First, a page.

Red Osier Dogwood: A Plant for Every Season
Story by Jessica Calvillo
For many plants, winter dormancy is not the most visually spectacular time of year -- that is unless you’re a red osier dogwood (Cornus sericea). In contrast with the brown, barren branches of other deciduous trees and shrubs, the deep cherry red branches of the red osier dogwood are particularly eye catching in their own right. As the leaves turn red and fall from their ruby branches, we can see the beautiful clusters of berries that change from white to frosty blue as they age. This year-round ornamental shrub’s natural habitat is along streams, creeks, and riverbanks throughout most of the North American continent. Its presence in the aforementioned habitats serves the vital function of erosion control, much like willow (Salix sp.) or mugwort (Artemisia douglasiana). Its service to riparian habitats extends as well to the service of indigenous communities and wildlife.
Indigenous communities in California found many ways to put dogwood to good use. It is an essential element in traditional basket weaving because of the malleability and durability of its branches. In fact, the word “osier” means “willow-like” in French and was given this name due to its equivalent favorability as a basket weaving material. To ensure the availability of dogwood branches that were of good basket weaving quality, indigenous people used hard pruning and controlled burning techniques. These techniques were used in the fall in order to eliminate old, crooked, and brittle branches so that after a year of new growth, straight and durable branches (the most ideal for weaving) would be available to harvest. Beyond weaving, dogwood also has a number of traditional medicinal uses. A tea made from the bark has been used internally for coughs, colds, fevers, sinus congestion, liver problems, and postpartum bleeding. Externally the bark tea has been used as a wash for rashes, ulcers, and dandruff. The bark was also used in a mixture with other herbs to be smoked for ceremonial practices. Among some tribes the berries were considered edible, but to many the flavor is too bitter and unpleasant to be considered palatable.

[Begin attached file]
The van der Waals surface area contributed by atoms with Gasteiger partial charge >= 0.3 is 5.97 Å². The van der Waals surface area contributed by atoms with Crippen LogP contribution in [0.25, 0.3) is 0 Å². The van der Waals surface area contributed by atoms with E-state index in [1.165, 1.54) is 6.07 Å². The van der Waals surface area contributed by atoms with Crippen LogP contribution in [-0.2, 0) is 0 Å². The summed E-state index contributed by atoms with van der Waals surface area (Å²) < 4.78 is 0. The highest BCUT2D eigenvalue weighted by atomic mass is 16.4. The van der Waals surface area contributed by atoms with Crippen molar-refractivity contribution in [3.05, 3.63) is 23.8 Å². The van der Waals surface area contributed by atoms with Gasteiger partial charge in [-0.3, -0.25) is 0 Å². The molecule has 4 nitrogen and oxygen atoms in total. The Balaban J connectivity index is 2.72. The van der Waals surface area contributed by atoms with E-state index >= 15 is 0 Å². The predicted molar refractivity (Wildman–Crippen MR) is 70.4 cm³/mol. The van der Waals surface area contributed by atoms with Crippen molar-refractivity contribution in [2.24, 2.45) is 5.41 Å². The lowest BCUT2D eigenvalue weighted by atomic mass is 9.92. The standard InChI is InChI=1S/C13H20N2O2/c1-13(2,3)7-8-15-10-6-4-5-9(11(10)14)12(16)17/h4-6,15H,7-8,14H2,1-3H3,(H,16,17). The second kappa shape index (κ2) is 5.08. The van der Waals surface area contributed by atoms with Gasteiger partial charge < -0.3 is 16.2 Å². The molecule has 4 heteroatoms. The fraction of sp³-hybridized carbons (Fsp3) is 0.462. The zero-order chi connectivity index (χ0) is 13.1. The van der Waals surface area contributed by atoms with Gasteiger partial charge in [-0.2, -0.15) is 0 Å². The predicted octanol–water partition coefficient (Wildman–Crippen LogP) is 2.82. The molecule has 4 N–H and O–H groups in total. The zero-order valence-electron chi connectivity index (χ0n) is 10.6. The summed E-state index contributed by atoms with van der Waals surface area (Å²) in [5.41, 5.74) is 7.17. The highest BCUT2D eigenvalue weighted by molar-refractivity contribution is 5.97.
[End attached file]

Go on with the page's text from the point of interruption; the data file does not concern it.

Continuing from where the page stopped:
Among our native wildlife the berries are a popular foraging item for birds and small mammals. During dogwood’s blooming period (June-August) the flowers attract a variety of pollinators including the spring azure butterfly (Celastrina ladon). From its beauty to its ethnobotanical history and wildlife value, red osier dogwood makes a great addition to a garden that receives a little extra water. Come by the nursery today to add one to your garden!